All good things must come to an end.
For some people, "good things ending" means the end of the Undertaker's remarkable 21 match winning streak at wrestling's annual "showcase of the immortals," Wrestlemania, which actually occurred on Sunday night as Brock Lesnar shockingly ended the "Dead Man's" string of dominance with a pinball win in New Orleans' Superdome.
For others, "good things ending" means the end of their bank accounts having a positive balance because they wagered on the Undertaker.
Yes, you read that correctly -- wagering on the Undertaker in a scripted wrestling match. That happened, and has happened for the last few years.
Further proof that you can wager on almost anything, overseas wagering websites have been taking action on big wrestling cards for the last few years. In the age of the Internet, Reddit, Twitter, and every other possible avenue for information leaks, not surprisingly, the results of the matches get leaked by some mole to the betting public, and while the books still take action on the matches, the odds are so ridiculously skewed that they become as much de facto spoiler as they are an actual mechanism by which to win (or, in Sunday's case, lose) money.
Which brings us to the Undertaker-Lesnar match.
For over two decades now, the Undertaker has dominated Wrestlemania. I'm not sure when it happened, but somewhere along the way, WWE realized that the Undertaker had never lost a Wrestlemania match and the streak -- oh wait, sorry, The Streak (proper noun status) -- was born.
It gave WWE one more thing to market every year at Wrestlemania, and the privilege of losing to the Undertaker at the year's biggest event became a badge of honor in the business. It also gave bettors one seemingly sure thing to wager on, if you could stomach having, say, three grand sitting out there for an evening to wait on a $100 payoff.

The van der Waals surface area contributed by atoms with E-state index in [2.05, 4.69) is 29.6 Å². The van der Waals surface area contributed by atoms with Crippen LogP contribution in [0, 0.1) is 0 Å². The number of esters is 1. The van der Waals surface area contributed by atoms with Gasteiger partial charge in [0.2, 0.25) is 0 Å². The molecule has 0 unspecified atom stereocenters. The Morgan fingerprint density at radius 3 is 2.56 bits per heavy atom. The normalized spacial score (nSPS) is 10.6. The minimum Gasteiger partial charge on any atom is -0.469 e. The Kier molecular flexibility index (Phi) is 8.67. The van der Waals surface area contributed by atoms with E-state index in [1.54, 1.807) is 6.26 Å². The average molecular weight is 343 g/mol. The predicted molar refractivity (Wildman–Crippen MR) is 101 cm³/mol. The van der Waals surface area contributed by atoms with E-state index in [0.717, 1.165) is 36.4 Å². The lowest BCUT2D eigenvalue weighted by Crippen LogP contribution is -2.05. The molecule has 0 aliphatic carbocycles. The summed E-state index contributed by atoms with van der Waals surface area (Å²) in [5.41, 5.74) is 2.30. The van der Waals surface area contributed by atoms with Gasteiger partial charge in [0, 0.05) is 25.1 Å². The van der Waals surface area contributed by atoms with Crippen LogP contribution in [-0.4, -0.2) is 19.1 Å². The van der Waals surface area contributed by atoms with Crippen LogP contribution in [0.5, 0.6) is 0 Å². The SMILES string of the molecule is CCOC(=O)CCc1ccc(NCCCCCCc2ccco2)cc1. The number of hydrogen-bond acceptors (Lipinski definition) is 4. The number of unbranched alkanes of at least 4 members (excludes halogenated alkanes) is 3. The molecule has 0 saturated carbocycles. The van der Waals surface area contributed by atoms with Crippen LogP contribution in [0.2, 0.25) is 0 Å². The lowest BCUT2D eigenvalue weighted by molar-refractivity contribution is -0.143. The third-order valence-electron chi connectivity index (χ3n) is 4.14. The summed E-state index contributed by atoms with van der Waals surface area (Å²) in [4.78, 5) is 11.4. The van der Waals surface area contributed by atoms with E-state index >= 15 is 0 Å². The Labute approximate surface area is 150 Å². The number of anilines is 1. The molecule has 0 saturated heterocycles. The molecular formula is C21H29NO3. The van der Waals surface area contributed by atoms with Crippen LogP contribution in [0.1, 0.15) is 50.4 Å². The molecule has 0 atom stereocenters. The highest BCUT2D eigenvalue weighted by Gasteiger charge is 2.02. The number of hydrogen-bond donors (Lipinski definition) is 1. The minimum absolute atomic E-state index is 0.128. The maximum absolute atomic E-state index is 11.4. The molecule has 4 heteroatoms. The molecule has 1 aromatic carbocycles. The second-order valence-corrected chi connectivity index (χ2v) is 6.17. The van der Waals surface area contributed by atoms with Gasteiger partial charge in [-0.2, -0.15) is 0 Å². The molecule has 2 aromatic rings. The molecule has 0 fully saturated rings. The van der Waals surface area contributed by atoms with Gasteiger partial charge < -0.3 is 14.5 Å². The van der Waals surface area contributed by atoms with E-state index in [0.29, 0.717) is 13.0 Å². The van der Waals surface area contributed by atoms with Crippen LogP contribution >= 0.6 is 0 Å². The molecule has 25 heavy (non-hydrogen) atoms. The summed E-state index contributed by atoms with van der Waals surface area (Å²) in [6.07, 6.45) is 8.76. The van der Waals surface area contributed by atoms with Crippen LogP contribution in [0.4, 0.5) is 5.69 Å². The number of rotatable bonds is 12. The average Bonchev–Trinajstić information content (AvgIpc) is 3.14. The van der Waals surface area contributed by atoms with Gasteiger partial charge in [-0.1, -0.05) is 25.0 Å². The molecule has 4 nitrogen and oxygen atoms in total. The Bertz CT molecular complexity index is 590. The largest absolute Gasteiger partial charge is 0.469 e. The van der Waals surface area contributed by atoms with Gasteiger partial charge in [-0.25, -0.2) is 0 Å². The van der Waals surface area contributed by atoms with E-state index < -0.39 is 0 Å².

Those would normally be the odds, too, something crazy like -3000. In fact, according to Pro Wrestling Torch, this year the odds got as high as -6000 (with Lesnar coming back at around a +5000 underdog, or in English, you could risk $100 to win $5000).
But then something weird happened on the day of the event. Undertaker's odds dipped all the way to -2000, with Lesnar improving to +1000, a massive shift that would indicate someone knew something earth shaking (at least, on wrestling's earth) was afoot.
And as it turned out, it was.
Lesnar pinned the Undertaker, which silenced the room in the bar where I was watching the event, sucked every bit of air out of the live crowd in the Superdome, and began the clock ticking on this guy's 15 minutes of fame:
— Joel Gan (@imjoelyourenot) April 7, 2014
It also emptied several bettors bank accounts, including one bettor who became a prominent Twitter punching bag for the evening:
Some guy lost £35,000 betting The Undertaker to beat Brock Lesnar at Wrestlemania. Surely not pic.twitter.com/qAgGqH6EA8
— j (@jamesm) April 7, 2014
For a variety of reasons, the betting community probably thought they were bulletproof on the Undertaker wager. For one, all indicators from insiders were that Taker was "going over" (wrestling speak for "winning"). Secondly, if Taker were going to lose at Wrestlemania, it would (SHOULD) be to a younger star that is looking for one more nudge up the Hall of Fame ladder (like C.M. Punk last year), not a guy who wrestles a handful of times a year like Lesnar. Third, um, how do I say this....HE'D NEVER LOST AT WRESTLEMANIA BEFORE!!!
Sometimes, the rationale is that simple, and on Sunday, that deadly.
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All good things must come to an end. However, one of those things will NOT be the thirst of bettors to wager on the inane, like scripted matches. Just after Wrestlemania was over, the odds for whether or not Undertaker would wrestle again next year were posted:
— Paddy Power (@paddypower) April 7, 2014
And on and on we go.....